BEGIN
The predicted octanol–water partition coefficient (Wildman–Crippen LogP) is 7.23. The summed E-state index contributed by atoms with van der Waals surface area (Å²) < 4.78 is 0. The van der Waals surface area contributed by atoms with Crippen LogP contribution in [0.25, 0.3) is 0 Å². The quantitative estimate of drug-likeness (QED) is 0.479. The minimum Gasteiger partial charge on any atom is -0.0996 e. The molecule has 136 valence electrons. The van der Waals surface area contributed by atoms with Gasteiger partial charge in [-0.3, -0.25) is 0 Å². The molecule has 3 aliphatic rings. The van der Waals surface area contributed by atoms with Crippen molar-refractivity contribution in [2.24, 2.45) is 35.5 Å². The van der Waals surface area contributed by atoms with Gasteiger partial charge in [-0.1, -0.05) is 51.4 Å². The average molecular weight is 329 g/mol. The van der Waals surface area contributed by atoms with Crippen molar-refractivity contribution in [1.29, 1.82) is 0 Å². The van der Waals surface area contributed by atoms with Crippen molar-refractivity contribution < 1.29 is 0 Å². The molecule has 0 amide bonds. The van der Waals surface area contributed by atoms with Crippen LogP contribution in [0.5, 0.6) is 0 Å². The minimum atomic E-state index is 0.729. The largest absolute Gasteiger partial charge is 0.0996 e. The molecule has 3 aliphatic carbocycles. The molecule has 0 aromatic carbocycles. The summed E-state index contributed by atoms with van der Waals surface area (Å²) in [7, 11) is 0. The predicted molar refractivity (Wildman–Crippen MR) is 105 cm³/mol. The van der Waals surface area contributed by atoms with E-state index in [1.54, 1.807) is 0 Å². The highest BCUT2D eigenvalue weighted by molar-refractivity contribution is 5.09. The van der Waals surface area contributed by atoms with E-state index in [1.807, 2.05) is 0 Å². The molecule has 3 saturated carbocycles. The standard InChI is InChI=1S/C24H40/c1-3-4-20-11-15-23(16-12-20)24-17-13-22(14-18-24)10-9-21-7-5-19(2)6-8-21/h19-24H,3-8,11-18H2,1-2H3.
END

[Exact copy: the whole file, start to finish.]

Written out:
The predicted octanol–water partition coefficient (Wildman–Crippen LogP) is 7.23. The summed E-state index contributed by atoms with van der Waals surface area (Å²) < 4.78 is 0. The van der Waals surface area contributed by atoms with Crippen LogP contribution in [0.25, 0.3) is 0 Å². The quantitative estimate of drug-likeness (QED) is 0.479. The minimum Gasteiger partial charge on any atom is -0.0996 e. The molecule has 136 valence electrons. The van der Waals surface area contributed by atoms with Gasteiger partial charge in [-0.3, -0.25) is 0 Å². The molecule has 3 aliphatic rings. The van der Waals surface area contributed by atoms with Crippen molar-refractivity contribution in [2.24, 2.45) is 35.5 Å². The van der Waals surface area contributed by atoms with Gasteiger partial charge in [-0.1, -0.05) is 51.4 Å². The average molecular weight is 329 g/mol. The van der Waals surface area contributed by atoms with Crippen molar-refractivity contribution in [1.29, 1.82) is 0 Å². The van der Waals surface area contributed by atoms with Crippen molar-refractivity contribution < 1.29 is 0 Å². The molecule has 0 amide bonds. The van der Waals surface area contributed by atoms with Crippen LogP contribution in [0.5, 0.6) is 0 Å². The minimum atomic E-state index is 0.729. The largest absolute Gasteiger partial charge is 0.0996 e. The molecule has 3 aliphatic carbocycles. The molecule has 0 aromatic carbocycles. The summed E-state index contributed by atoms with van der Waals surface area (Å²) in [7, 11) is 0. The predicted molar refractivity (Wildman–Crippen MR) is 105 cm³/mol. The van der Waals surface area contributed by atoms with E-state index in [1.54, 1.807) is 0 Å². The highest BCUT2D eigenvalue weighted by molar-refractivity contribution is 5.09. The van der Waals surface area contributed by atoms with E-state index in [1.807, 2.05) is 0 Å². The molecule has 3 saturated carbocycles. The standard InChI is InChI=1S/C24H40/c1-3-4-20-11-15-23(16-12-20)24-17-13-22(14-18-24)10-9-21-7-5-19(2)6-8-21/h19-24H,3-8,11-18H2,1-2H3.